Conventional long form: Republic of Colombia
Conventional short form: Colombia
Local long form: Republica de Colombia
Local short form: Colombia

Government type: Republic; executive branch dominates government structure

Capital: Bogota

Administrative divisions: 32 departments (departamentos, singular_departamento) and 1 capital district* (distrito capital; Amazonas, Antioquia, Arauca, Atlantico, Bogota*, Bolivar, Boyaca, Caldas, Caqueta, Casanare, Cauca, Cesar, Choco, Cordoba, Cundinamarca, Guainia, Guaviare, Huila, La Guajira, Magdalena, Meta, Narino, Norte de Santander, Putumayo, Quindio, Risaralda, San Andres y Providencia, Santander, Sucre, Tolima, Valle del Cauca, Vaupes, Vichada

Dependent areas

Independence: 20 July 1810 (from Spain)

National holiday: Independence Day, 20 July (1810)

Constitution: 5 July 1991

Legal system: Based on Spanish law; a new criminal code modeled after U.S. procedures was enacted in 1992-93; judicial review of executive and legislative acts; accepts compulsory ICJ jurisdiction, with reservations

International law organization participation

Citizenship

Suffrage: 18 years of age; universal and compulsory

Executive branch
Chief of state and head of government:
President Ernesto SAMPER Pizano (since 7 August 1994); election last held on 31 May 1998 (next to be held May 2002)
Election held 29 May 1994 resulted in no candidate receiving more than 50% of the total vote; a run-off election to select a president from the two leading candidates was held on 19 June 1994; results_Ernesto SAMPER Pizano (Liberal Party) 50.4%, Andres PASTRANA Arango (Conservative Party) 48.6%, blank votes 1%; Humberto de la CALLE was elected vice president in a new proceedure that replaces the traditional designation of vice presidents by newly elected presidents.

Cabinet: Cabinet

Legislative branch: Bicameral Congress (Congreso) Senate (Senado):Elections last held 13 March 1994 (next to be held NA March 1998; preliminary results_percent of vote by party NA; seats_(102 total) Liberal Party 59, conservatives (includes PC, MSN, and NDF) 31, other 12 House of Representatives (Camara De Representantes):Elections last held 13 March 1994 (next to be held NA March 1998; preliminary results_percent of vote by party NA; seats_(161 total) Liberal Party 89, conservatives (includes PC, MSN, and NDF) 53, AD/M-19 2, other 17

Judicial branch: Supreme Court of Justice (Corte Suprema de Justical), highest court of criminal law, judges are selected from the nominees of the Higher Council of Justice for eight-year terms; Council of State, highest court of administrative law, judges are selected from the nominees of the Higher Council of Justice for eight-year terms; Constitutional Court, guards integrity and supremacy of the constitution, rules on constitutionality of laws, amendments to the constitution, and international treaties

Political parties and leaders

International organization participation: AG, CCC, CDB, ECLAC, FAO, G- 3, G-11, G-24, G-77, IADB, IAEA, IBRD, ICAO, ICC, ICFTU, ICRM, IDA, IFAD, IFC, IFRCS, ILO, IMF, IMO, Intelsat, Interpol, IOC, IOM, ISO, ITU, LAES, LAIA, NAM, OAS, OPANAL, PCA, RG, UN, UNCTAD, UNESCO, UNHCR, UNIDO, UNU, UPU, WCL, WFTU, WHO, WIPO, WMO, WToO, WTrO

Diplomatic representation

Flag descriptionflag of Colombia: Three horizontal bands of yellow (top, double-width), blue, and red; similar to the flag of Ecuador, which is longer and bears the Ecuadorian coat of arms superimposed in the center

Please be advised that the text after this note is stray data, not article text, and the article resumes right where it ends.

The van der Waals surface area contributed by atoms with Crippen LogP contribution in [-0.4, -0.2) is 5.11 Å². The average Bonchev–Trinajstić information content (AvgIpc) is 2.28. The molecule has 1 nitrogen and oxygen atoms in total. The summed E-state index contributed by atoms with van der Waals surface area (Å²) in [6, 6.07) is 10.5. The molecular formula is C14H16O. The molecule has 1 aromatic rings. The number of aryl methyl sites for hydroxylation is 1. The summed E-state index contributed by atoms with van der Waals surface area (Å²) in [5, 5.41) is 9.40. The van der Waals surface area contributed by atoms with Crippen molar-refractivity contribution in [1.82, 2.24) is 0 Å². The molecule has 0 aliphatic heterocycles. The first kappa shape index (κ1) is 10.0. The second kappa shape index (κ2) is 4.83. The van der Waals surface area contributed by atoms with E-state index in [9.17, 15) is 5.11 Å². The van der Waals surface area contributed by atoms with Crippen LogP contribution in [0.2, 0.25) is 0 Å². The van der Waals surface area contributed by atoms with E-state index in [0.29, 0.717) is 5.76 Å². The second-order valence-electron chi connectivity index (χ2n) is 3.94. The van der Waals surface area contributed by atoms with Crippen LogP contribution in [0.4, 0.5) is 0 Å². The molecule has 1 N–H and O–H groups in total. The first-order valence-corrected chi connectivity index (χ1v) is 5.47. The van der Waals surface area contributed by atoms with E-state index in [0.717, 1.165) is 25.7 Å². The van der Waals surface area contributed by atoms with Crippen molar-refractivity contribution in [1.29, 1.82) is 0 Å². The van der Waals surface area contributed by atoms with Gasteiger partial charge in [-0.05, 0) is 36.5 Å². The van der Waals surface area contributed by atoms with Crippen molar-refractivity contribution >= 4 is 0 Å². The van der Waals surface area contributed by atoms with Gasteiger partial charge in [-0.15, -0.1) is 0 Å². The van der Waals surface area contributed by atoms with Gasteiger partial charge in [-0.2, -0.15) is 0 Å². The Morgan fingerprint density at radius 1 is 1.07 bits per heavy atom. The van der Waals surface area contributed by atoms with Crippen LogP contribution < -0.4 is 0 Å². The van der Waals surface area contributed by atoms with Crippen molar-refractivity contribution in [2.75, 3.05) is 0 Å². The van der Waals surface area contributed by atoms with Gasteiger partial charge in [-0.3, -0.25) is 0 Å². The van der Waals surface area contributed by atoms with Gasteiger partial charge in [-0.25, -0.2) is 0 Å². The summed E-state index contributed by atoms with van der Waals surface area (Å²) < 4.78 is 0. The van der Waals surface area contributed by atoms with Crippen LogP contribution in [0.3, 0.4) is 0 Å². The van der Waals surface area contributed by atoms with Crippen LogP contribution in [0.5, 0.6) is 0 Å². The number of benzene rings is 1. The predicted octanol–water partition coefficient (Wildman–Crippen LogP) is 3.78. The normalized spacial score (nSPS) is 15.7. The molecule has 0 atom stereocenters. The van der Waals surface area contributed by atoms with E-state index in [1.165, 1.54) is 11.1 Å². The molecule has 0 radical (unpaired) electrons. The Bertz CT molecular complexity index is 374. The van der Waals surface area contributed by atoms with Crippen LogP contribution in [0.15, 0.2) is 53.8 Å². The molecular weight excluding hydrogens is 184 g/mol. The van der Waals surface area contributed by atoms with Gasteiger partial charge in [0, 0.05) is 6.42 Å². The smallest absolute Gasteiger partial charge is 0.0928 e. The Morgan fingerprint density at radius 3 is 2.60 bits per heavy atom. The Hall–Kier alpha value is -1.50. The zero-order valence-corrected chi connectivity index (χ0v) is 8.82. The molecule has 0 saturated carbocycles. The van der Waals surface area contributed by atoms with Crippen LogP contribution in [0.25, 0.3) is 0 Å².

National symbols

National anthem

National heritage


Colombia - Economy 1996
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Economy overview: Boasting a diversified and stable economy, Colombia has enjoyed Latin America's most consistent record of growth over the last several decades. Gross domestic product (GDP) has expanded every year for more than 25 years, and unlike many other South American countries, Colombia did not default on any of its official debts during the "lost decade" of the 1980s. Since 1990, when Bogota introduced a comprehensive reform program that opened the economy to foreign trade and investment, GDP growth has averaged more than 4% annually. Growth has been fueled in recent years by the expansion of the construction and financial service industries and an influx of foreign capital. Some foreign investors have been deterred by an inadequate energy and transportation infrastructure and the violence stemming from drug trafficking and persistent rural guerrilla warfare, but direct foreign investment, especially in the oil industry, is still rising at a rapid rate. Although oil consequently is overtaking coffee as the main legal export, earnings from illicit drugs probably exceed those from any other export. Non-petroleum economic growth has been slowing, however, in part because the tight monetary policies adopted to offset the inflationary impact of high capital inflows and rising government spending have slowed local sales and investment. Business confidence also has been damaged by a political crisis stemming from allegations that senior government officials, including President SAMPER, solicited contributions from drug traffickers during the 1994 election campaign. The slowdown in the growth of labor-intensive industries such as manufacturing has caused a small rise in unemployment and interfered with President SAMPER'S plans to lower the country's poverty rate, which has remained at about 40% despite the expanding economy. Nevertheless, the booming oil sector, growing foreign investment, and the fundamental stability of the economy promise to keep growth positive for the foreseeable future, barring severe, unpredictable shocks from developments in the political or international arenas.